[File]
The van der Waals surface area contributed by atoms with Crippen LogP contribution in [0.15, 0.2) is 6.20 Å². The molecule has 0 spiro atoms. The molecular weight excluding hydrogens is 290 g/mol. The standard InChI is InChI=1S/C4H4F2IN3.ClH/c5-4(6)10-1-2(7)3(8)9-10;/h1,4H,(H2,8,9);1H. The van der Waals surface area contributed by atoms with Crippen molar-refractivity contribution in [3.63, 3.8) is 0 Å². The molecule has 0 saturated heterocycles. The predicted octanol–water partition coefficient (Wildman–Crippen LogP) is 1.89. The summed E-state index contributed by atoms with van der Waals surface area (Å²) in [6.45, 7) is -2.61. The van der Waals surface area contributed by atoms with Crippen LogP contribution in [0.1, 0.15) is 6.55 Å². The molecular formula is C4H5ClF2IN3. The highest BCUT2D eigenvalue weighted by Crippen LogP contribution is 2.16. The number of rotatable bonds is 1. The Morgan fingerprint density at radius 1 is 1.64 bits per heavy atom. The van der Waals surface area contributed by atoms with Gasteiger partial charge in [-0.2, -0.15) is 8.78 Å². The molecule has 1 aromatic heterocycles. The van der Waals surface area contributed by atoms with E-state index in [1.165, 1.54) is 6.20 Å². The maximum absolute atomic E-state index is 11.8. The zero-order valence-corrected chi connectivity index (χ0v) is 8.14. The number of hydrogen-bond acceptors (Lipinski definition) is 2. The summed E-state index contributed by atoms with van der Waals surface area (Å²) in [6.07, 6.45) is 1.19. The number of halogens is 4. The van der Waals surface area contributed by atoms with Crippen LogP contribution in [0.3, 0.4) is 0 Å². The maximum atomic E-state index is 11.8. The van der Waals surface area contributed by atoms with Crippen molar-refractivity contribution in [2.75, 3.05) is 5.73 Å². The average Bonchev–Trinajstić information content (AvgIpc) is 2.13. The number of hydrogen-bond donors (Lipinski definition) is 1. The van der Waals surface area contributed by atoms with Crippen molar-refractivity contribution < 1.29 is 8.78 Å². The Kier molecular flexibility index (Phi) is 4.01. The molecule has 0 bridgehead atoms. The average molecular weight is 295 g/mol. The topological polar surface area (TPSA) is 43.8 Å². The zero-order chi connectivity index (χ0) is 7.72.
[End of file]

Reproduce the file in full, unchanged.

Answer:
The van der Waals surface area contributed by atoms with Crippen LogP contribution in [0.15, 0.2) is 6.20 Å². The molecule has 0 spiro atoms. The molecular weight excluding hydrogens is 290 g/mol. The standard InChI is InChI=1S/C4H4F2IN3.ClH/c5-4(6)10-1-2(7)3(8)9-10;/h1,4H,(H2,8,9);1H. The van der Waals surface area contributed by atoms with Crippen molar-refractivity contribution in [3.63, 3.8) is 0 Å². The molecule has 0 saturated heterocycles. The predicted octanol–water partition coefficient (Wildman–Crippen LogP) is 1.89. The summed E-state index contributed by atoms with van der Waals surface area (Å²) in [6.45, 7) is -2.61. The van der Waals surface area contributed by atoms with Crippen LogP contribution in [0.1, 0.15) is 6.55 Å². The molecular formula is C4H5ClF2IN3. The highest BCUT2D eigenvalue weighted by Crippen LogP contribution is 2.16. The number of rotatable bonds is 1. The Morgan fingerprint density at radius 1 is 1.64 bits per heavy atom. The van der Waals surface area contributed by atoms with Gasteiger partial charge in [-0.2, -0.15) is 8.78 Å². The molecule has 1 aromatic heterocycles. The van der Waals surface area contributed by atoms with E-state index in [1.165, 1.54) is 6.20 Å². The maximum absolute atomic E-state index is 11.8. The zero-order valence-corrected chi connectivity index (χ0v) is 8.14. The number of hydrogen-bond acceptors (Lipinski definition) is 2. The summed E-state index contributed by atoms with van der Waals surface area (Å²) in [6.07, 6.45) is 1.19. The number of halogens is 4. The van der Waals surface area contributed by atoms with Crippen LogP contribution in [0.3, 0.4) is 0 Å². The maximum atomic E-state index is 11.8. The van der Waals surface area contributed by atoms with Crippen molar-refractivity contribution in [2.75, 3.05) is 5.73 Å². The average Bonchev–Trinajstić information content (AvgIpc) is 2.13. The number of hydrogen-bond donors (Lipinski definition) is 1. The van der Waals surface area contributed by atoms with Crippen molar-refractivity contribution < 1.29 is 8.78 Å². The Kier molecular flexibility index (Phi) is 4.01. The molecule has 0 bridgehead atoms. The average molecular weight is 295 g/mol. The topological polar surface area (TPSA) is 43.8 Å². The zero-order chi connectivity index (χ0) is 7.72.